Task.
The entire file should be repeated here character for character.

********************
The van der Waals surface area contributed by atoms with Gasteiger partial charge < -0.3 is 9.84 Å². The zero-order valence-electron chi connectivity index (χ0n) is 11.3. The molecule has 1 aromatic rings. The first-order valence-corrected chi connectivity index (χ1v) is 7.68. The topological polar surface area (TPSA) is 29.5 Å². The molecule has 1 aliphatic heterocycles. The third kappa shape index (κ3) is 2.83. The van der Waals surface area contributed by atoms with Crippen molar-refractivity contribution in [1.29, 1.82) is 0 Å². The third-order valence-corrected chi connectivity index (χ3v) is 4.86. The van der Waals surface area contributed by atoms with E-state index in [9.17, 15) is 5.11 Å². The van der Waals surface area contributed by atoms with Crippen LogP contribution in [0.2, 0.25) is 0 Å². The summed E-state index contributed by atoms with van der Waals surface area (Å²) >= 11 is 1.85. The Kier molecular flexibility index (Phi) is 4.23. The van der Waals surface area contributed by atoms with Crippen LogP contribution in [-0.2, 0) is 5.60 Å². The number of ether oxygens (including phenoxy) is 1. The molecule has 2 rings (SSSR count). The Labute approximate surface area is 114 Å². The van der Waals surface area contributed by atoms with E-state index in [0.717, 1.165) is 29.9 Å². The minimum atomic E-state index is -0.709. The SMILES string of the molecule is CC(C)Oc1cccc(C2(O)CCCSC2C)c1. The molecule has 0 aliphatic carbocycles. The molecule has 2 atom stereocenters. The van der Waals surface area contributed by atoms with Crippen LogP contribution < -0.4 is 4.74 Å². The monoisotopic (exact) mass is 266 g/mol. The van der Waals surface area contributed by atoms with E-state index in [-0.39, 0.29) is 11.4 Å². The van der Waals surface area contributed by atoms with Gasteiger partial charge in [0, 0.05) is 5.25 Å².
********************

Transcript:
The van der Waals surface area contributed by atoms with Gasteiger partial charge < -0.3 is 9.84 Å². The zero-order valence-electron chi connectivity index (χ0n) is 11.3. The molecule has 1 aromatic rings. The first-order valence-corrected chi connectivity index (χ1v) is 7.68. The topological polar surface area (TPSA) is 29.5 Å². The molecule has 1 aliphatic heterocycles. The third kappa shape index (κ3) is 2.83. The van der Waals surface area contributed by atoms with Crippen molar-refractivity contribution in [1.29, 1.82) is 0 Å². The third-order valence-corrected chi connectivity index (χ3v) is 4.86. The van der Waals surface area contributed by atoms with E-state index in [9.17, 15) is 5.11 Å². The van der Waals surface area contributed by atoms with Crippen LogP contribution in [0.2, 0.25) is 0 Å². The summed E-state index contributed by atoms with van der Waals surface area (Å²) >= 11 is 1.85. The Kier molecular flexibility index (Phi) is 4.23. The van der Waals surface area contributed by atoms with Crippen LogP contribution in [-0.2, 0) is 5.60 Å². The number of ether oxygens (including phenoxy) is 1. The molecule has 2 rings (SSSR count). The Labute approximate surface area is 114 Å². The van der Waals surface area contributed by atoms with E-state index in [0.717, 1.165) is 29.9 Å². The minimum atomic E-state index is -0.709. The SMILES string of the molecule is CC(C)Oc1cccc(C2(O)CCCSC2C)c1. The molecule has 0 aliphatic carbocycles. The molecule has 2 atom stereocenters. The van der Waals surface area contributed by atoms with Crippen LogP contribution < -0.4 is 4.74 Å². The monoisotopic (exact) mass is 266 g/mol. The van der Waals surface area contributed by atoms with E-state index in [-0.39, 0.29) is 11.4 Å². The van der Waals surface area contributed by atoms with Gasteiger partial charge in [0, 0.05) is 5.25 Å².